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Takeover #202 Veerle Melis

Veerle Melis: Instagram / Website

#202 (18/04 - 22/04, 2022) written by Robin Speijer and Veerle Melis, interview by Joris Broekhoven

Textile runs through Veerle Melis’ family tree, but she never had imagined she would work with it herself. Having studied Cultural Studies, it was not until a holiday in Greece that she became reacquainted with the medium. During a vacation in Athens together with a friend, just before departing back home, they started talking with the carpet dealer who invited her to come back for a short apprenticeship in carpet knotting. A month later, in Xaris’ carpet restoration atelier, she learned the basics of knotting and weaving.

“Back home I put together my own loom, and knotted two small carpets. Something about that immediately felt very familiar. I usually don’t have much patience, but this enchanted me right away.”

From there on, she experimented onwards with different textile processes. Selfinventing most of her techniques, her practice can be seen as an ongoing meditation on (human and beyond-human) ingenuity and what it means to create. Over the course of countless repetitive gestures, the multi-faceted dynamics of the making process provides insights big and small that feed back into her works. These many manual gestures, the making of a sketch, material-specific characteristics, conceptual ideas, family histories, slips of materials and attention, little mistakes and other unforeseeable events bring forth a certain belly button understanding of the different unfoldings of our world. In an attempt to gather this knowledge, her work is simultaneously a methodology as well as a document that makes these insights visual and tangible.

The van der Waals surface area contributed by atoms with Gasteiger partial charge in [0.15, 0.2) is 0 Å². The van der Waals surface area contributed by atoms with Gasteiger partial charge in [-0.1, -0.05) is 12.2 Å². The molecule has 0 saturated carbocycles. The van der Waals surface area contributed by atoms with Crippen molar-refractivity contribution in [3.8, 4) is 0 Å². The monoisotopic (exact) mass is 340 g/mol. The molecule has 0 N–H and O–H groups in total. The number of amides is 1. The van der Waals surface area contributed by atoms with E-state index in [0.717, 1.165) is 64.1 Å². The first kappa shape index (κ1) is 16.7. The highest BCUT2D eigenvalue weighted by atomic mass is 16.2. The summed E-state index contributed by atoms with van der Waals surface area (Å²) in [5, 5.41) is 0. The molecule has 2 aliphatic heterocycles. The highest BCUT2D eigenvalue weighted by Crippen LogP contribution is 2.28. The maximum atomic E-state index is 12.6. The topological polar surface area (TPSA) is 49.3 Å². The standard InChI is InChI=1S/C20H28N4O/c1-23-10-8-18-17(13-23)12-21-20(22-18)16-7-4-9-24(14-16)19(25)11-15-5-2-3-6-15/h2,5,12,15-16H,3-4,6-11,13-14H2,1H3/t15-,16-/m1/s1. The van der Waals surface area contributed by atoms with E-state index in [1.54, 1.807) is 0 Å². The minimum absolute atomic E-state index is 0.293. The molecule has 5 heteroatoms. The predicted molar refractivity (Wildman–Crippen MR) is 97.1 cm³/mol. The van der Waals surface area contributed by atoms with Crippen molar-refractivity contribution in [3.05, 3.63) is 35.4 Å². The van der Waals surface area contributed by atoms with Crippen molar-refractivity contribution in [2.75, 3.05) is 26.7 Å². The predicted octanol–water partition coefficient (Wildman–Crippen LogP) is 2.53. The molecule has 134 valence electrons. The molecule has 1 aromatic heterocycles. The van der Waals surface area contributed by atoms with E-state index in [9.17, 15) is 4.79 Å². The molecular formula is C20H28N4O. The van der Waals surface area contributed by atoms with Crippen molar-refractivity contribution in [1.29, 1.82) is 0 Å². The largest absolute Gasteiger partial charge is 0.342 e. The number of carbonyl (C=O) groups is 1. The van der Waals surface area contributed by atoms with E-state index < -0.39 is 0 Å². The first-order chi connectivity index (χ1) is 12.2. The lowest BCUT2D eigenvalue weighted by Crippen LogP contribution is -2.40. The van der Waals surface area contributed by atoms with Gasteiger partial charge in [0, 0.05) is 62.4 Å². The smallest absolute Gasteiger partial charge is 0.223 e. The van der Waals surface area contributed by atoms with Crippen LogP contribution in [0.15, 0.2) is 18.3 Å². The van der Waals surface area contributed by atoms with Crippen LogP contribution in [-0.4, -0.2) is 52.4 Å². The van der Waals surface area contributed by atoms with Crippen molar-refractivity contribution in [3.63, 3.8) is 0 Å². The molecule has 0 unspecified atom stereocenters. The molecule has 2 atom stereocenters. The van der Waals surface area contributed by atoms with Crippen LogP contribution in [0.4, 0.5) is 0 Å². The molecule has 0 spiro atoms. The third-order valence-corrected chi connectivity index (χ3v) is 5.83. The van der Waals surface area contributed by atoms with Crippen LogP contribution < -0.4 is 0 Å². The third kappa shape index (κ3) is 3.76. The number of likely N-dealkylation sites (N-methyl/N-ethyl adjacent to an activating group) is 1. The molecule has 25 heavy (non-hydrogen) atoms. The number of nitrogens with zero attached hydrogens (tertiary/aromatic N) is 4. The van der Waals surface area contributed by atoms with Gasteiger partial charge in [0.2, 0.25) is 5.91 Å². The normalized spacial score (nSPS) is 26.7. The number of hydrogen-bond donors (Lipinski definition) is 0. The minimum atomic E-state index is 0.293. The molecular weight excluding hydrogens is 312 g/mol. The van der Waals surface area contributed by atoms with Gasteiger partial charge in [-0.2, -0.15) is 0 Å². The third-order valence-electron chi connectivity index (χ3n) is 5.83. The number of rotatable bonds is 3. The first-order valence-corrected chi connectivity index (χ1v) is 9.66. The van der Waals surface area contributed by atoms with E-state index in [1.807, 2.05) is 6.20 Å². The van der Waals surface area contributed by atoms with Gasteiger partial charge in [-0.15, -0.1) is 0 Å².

Taking inspiration from craftsmanship, decoration, functionality and art in archeological and contemporary ways, she currently is interested in working with linen cord, presumably the oldest form of textile. Bringing together elements of lacemaking and net-knitting she creates linen nets that hold imagery of textile making hand gestures. Reading together these two different fields, lace- and net-making find a new significance. Exploring what textiles can be, she is also incorporating other materials.

“Recently I found 6 kilograms of vintage glass beads, which I am now using for a new work.”

During her takeover, she would like to show us some behind the scenes of her works besides just the finished product. She will also explain more about the background behind them.

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